5 changes for Budget 2014: Insurers need tax sops to play their part in nation-building

Written by Amitabh Chaudhry | Updated: Jun 17 2014, 17:33pm hrs
With a majority mandate, the new government has evoked a lot of positive sentiment among investors. Going ahead, the sustenance of this initial euphoria will depend on the governments ability to take effective steps for growth and development. The roaring mandate has put significant onus on the government to bring in reforms, set in motion the wheels of effective governance and reverse negative economic trends, such as slowing GDP growth and high inflation.

Life insurance, one of the most important segments of financial services, has contributed immensely to various sectors through its ability to make long-term investments and provide employment opportunities. Currently, however, it is reeling under a slowing economy and adverse regulatory changes instituted in the last couple of years. At such a time, the industry needs government support to help it further contribute to nation-building.

In the Budget, the government should address the following to boost the life insurance industry:

1) A relook at investment limits for tax rebates and certain tax provisions would augur well. Life insurance is a socio-economic instrument. In the absence of a robust social security system, life insurance premiums should be given additional exemption of at least R1 lakh instead of clubbing it with other investments under Section 80C. This will inculcate the habit of systematic long-term savings among retail investors.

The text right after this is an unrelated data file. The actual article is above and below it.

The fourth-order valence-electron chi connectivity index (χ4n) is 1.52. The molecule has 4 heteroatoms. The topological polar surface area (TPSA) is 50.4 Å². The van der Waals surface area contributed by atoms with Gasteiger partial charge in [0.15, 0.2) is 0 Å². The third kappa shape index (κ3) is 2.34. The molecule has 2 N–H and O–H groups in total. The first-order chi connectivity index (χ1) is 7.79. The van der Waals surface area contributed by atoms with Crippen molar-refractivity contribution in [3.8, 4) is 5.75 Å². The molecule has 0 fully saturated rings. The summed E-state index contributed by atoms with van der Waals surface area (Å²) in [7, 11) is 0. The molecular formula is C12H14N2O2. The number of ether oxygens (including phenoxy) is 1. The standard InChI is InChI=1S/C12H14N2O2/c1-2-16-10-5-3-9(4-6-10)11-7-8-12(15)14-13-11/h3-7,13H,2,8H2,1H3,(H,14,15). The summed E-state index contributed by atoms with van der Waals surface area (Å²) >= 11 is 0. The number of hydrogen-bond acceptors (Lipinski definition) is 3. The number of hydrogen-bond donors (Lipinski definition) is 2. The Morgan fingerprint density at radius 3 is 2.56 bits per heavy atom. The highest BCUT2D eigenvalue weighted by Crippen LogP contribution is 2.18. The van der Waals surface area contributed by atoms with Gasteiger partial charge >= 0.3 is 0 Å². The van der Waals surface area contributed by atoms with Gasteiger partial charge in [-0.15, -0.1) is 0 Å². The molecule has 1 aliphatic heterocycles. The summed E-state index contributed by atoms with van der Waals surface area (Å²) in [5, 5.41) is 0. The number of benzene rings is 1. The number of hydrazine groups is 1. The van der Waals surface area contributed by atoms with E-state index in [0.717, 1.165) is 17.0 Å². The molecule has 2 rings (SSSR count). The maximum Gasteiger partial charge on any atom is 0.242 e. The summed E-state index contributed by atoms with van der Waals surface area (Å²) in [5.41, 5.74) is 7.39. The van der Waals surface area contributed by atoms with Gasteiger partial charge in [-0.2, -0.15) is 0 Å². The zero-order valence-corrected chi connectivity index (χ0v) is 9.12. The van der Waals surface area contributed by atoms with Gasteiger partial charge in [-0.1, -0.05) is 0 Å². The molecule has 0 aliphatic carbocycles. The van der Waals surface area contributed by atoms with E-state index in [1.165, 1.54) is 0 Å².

2) To encourage customers plan their retirement, investment in pension premiums should be allowed a separate deduction. Currently, such investments are clubbed with Section 80C investments. Annuity is unpopular at present as the maturity proceeds are fully taxable as income, which effectively means income is taxed twice.

3) The current limit of R15,000 in health insurance must be enhanced to at least R50,000. Currently, an individual gets a deduction of R15,000 for health insurance premium (apart from a similar deduction on premiums paid for lives of their parents). Rising inflation has made it necessary for every individual to buy health insurance.

Offering tax incentives in this area will help promote health insurance.

4) The service tax charged to insurers has been increased to 12% from the existing 10%. The rate for life insurance policies where the entire premium is not towards the cover has been increased to 3% for the first year and maintained at 1.5% for subsequent years. At the same time, mutual funds are exempt from such tax. Overall, the change in tax has rendered life insurance at a disadvantage vis-a-vis MFs, PPFs, NPS, etc. Revisiting these changes will provide the necessary impetus to help attract funds into long-term savings.

5) Armed with an absolute majority, the new government is expected to address the long-pending Insurance Bill, which looks to raise FDI cap for the sector from 26% to 49%. It would encourage long-term inflows that will help the sector grow as well as provide the government with access to funds to aid infrastructure growth.

Moreover, the industry has seen negative job creation, with the number of agents and employees on the wane.

We also expect clarity to emerge on the road map for DTC and GST. That would help the industry plan better for the new regulations.

The writer is MD & CEO, HDFC Life